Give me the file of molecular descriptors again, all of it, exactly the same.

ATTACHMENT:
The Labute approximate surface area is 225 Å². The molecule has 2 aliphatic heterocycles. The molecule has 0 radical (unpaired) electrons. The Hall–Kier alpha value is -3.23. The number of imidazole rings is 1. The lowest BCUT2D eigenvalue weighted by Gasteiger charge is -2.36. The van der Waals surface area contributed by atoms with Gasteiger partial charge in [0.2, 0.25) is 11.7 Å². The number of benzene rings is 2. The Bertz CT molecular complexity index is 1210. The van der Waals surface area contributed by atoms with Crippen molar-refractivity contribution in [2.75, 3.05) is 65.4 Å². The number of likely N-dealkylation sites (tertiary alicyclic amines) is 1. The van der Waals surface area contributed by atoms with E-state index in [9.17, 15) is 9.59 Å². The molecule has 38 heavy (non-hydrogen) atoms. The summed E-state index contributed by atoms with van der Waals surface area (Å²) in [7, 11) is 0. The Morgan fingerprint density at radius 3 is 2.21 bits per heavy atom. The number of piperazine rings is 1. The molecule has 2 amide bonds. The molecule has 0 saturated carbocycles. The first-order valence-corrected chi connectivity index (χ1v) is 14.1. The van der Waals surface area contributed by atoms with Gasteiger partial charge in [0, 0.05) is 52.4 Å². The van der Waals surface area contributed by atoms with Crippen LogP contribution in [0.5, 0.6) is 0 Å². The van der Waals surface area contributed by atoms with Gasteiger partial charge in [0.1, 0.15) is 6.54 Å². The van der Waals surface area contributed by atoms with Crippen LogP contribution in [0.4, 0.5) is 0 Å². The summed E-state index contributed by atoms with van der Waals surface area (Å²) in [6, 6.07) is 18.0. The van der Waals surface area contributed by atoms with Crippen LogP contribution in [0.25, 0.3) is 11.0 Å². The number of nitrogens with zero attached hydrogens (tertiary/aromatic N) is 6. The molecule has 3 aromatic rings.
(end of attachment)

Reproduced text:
The Labute approximate surface area is 225 Å². The molecule has 2 aliphatic heterocycles. The molecule has 0 radical (unpaired) electrons. The Hall–Kier alpha value is -3.23. The number of imidazole rings is 1. The lowest BCUT2D eigenvalue weighted by Gasteiger charge is -2.36. The van der Waals surface area contributed by atoms with Gasteiger partial charge in [0.2, 0.25) is 11.7 Å². The number of benzene rings is 2. The Bertz CT molecular complexity index is 1210. The van der Waals surface area contributed by atoms with Crippen molar-refractivity contribution in [2.75, 3.05) is 65.4 Å². The number of likely N-dealkylation sites (tertiary alicyclic amines) is 1. The van der Waals surface area contributed by atoms with E-state index in [9.17, 15) is 9.59 Å². The molecule has 38 heavy (non-hydrogen) atoms. The summed E-state index contributed by atoms with van der Waals surface area (Å²) in [7, 11) is 0. The Morgan fingerprint density at radius 3 is 2.21 bits per heavy atom. The number of piperazine rings is 1. The molecule has 2 amide bonds. The molecule has 0 saturated carbocycles. The first-order valence-corrected chi connectivity index (χ1v) is 14.1. The van der Waals surface area contributed by atoms with Gasteiger partial charge in [0, 0.05) is 52.4 Å². The van der Waals surface area contributed by atoms with Crippen LogP contribution in [0.5, 0.6) is 0 Å². The van der Waals surface area contributed by atoms with Gasteiger partial charge in [0.1, 0.15) is 6.54 Å². The van der Waals surface area contributed by atoms with Crippen LogP contribution in [0.4, 0.5) is 0 Å². The summed E-state index contributed by atoms with van der Waals surface area (Å²) in [6, 6.07) is 18.0. The van der Waals surface area contributed by atoms with Crippen LogP contribution in [0.25, 0.3) is 11.0 Å². The number of nitrogens with zero attached hydrogens (tertiary/aromatic N) is 6. The molecule has 3 aromatic rings.